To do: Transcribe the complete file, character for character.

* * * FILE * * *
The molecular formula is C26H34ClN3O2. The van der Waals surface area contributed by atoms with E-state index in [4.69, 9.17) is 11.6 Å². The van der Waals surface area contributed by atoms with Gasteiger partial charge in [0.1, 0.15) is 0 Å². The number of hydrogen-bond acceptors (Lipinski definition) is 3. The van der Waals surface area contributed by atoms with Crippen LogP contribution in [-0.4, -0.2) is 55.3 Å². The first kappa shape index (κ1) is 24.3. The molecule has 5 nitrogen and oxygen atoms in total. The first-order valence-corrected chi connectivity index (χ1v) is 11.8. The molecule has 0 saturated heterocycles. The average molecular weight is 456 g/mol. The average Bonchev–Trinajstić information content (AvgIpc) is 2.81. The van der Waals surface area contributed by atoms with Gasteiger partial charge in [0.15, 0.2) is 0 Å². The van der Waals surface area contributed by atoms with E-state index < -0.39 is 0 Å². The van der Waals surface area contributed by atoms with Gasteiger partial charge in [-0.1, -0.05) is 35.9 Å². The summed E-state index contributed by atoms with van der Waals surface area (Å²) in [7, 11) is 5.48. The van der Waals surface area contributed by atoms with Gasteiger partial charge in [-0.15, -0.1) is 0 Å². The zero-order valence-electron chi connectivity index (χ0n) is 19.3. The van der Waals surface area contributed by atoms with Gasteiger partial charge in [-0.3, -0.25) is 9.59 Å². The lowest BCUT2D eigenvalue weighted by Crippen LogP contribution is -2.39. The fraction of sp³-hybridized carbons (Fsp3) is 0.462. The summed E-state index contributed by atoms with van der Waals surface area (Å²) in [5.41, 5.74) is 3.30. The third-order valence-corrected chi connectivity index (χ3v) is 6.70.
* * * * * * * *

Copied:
The molecular formula is C26H34ClN3O2. The van der Waals surface area contributed by atoms with E-state index in [4.69, 9.17) is 11.6 Å². The van der Waals surface area contributed by atoms with Gasteiger partial charge in [0.1, 0.15) is 0 Å². The number of hydrogen-bond acceptors (Lipinski definition) is 3. The van der Waals surface area contributed by atoms with Crippen LogP contribution in [-0.4, -0.2) is 55.3 Å². The first kappa shape index (κ1) is 24.3. The molecule has 5 nitrogen and oxygen atoms in total. The first-order valence-corrected chi connectivity index (χ1v) is 11.8. The molecule has 0 saturated heterocycles. The average molecular weight is 456 g/mol. The average Bonchev–Trinajstić information content (AvgIpc) is 2.81. The van der Waals surface area contributed by atoms with Gasteiger partial charge in [0.15, 0.2) is 0 Å². The van der Waals surface area contributed by atoms with E-state index < -0.39 is 0 Å². The van der Waals surface area contributed by atoms with Gasteiger partial charge in [-0.1, -0.05) is 35.9 Å². The summed E-state index contributed by atoms with van der Waals surface area (Å²) in [7, 11) is 5.48. The van der Waals surface area contributed by atoms with Gasteiger partial charge in [-0.15, -0.1) is 0 Å². The zero-order valence-electron chi connectivity index (χ0n) is 19.3. The van der Waals surface area contributed by atoms with Gasteiger partial charge in [-0.3, -0.25) is 9.59 Å². The lowest BCUT2D eigenvalue weighted by Crippen LogP contribution is -2.39. The fraction of sp³-hybridized carbons (Fsp3) is 0.462. The summed E-state index contributed by atoms with van der Waals surface area (Å²) in [5.41, 5.74) is 3.30. The third-order valence-corrected chi connectivity index (χ3v) is 6.70.